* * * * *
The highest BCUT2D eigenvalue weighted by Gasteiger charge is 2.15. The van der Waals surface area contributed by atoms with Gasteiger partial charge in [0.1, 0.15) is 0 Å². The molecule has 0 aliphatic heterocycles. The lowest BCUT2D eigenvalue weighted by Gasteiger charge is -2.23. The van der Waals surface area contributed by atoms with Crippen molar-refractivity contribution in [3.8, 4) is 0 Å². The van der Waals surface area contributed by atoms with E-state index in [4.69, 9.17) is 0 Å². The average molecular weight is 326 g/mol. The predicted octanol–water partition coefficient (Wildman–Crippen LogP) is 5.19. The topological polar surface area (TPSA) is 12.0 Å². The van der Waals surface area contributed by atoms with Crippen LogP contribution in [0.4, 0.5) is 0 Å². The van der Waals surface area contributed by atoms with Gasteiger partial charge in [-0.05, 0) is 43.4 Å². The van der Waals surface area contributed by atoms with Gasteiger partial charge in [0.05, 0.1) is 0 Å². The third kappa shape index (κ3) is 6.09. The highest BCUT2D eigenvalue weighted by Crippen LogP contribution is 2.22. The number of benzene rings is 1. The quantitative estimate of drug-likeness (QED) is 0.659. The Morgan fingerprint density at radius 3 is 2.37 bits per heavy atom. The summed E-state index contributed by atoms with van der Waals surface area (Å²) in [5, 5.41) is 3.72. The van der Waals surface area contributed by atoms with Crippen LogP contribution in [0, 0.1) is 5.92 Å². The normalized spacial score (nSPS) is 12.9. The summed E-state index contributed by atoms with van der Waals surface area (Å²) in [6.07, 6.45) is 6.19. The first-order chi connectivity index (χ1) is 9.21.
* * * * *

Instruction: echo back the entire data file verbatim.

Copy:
The highest BCUT2D eigenvalue weighted by Gasteiger charge is 2.15. The van der Waals surface area contributed by atoms with Gasteiger partial charge in [0.1, 0.15) is 0 Å². The molecule has 0 aliphatic heterocycles. The lowest BCUT2D eigenvalue weighted by Gasteiger charge is -2.23. The van der Waals surface area contributed by atoms with Crippen molar-refractivity contribution in [3.8, 4) is 0 Å². The van der Waals surface area contributed by atoms with E-state index in [4.69, 9.17) is 0 Å². The average molecular weight is 326 g/mol. The predicted octanol–water partition coefficient (Wildman–Crippen LogP) is 5.19. The topological polar surface area (TPSA) is 12.0 Å². The van der Waals surface area contributed by atoms with Crippen LogP contribution in [0.4, 0.5) is 0 Å². The van der Waals surface area contributed by atoms with Gasteiger partial charge in [-0.05, 0) is 43.4 Å². The van der Waals surface area contributed by atoms with Gasteiger partial charge in [0.05, 0.1) is 0 Å². The third kappa shape index (κ3) is 6.09. The highest BCUT2D eigenvalue weighted by Crippen LogP contribution is 2.22. The number of benzene rings is 1. The quantitative estimate of drug-likeness (QED) is 0.659. The Morgan fingerprint density at radius 3 is 2.37 bits per heavy atom. The summed E-state index contributed by atoms with van der Waals surface area (Å²) in [5, 5.41) is 3.72. The van der Waals surface area contributed by atoms with Crippen LogP contribution in [0, 0.1) is 5.92 Å². The normalized spacial score (nSPS) is 12.9. The summed E-state index contributed by atoms with van der Waals surface area (Å²) in [6.07, 6.45) is 6.19. The first-order chi connectivity index (χ1) is 9.21.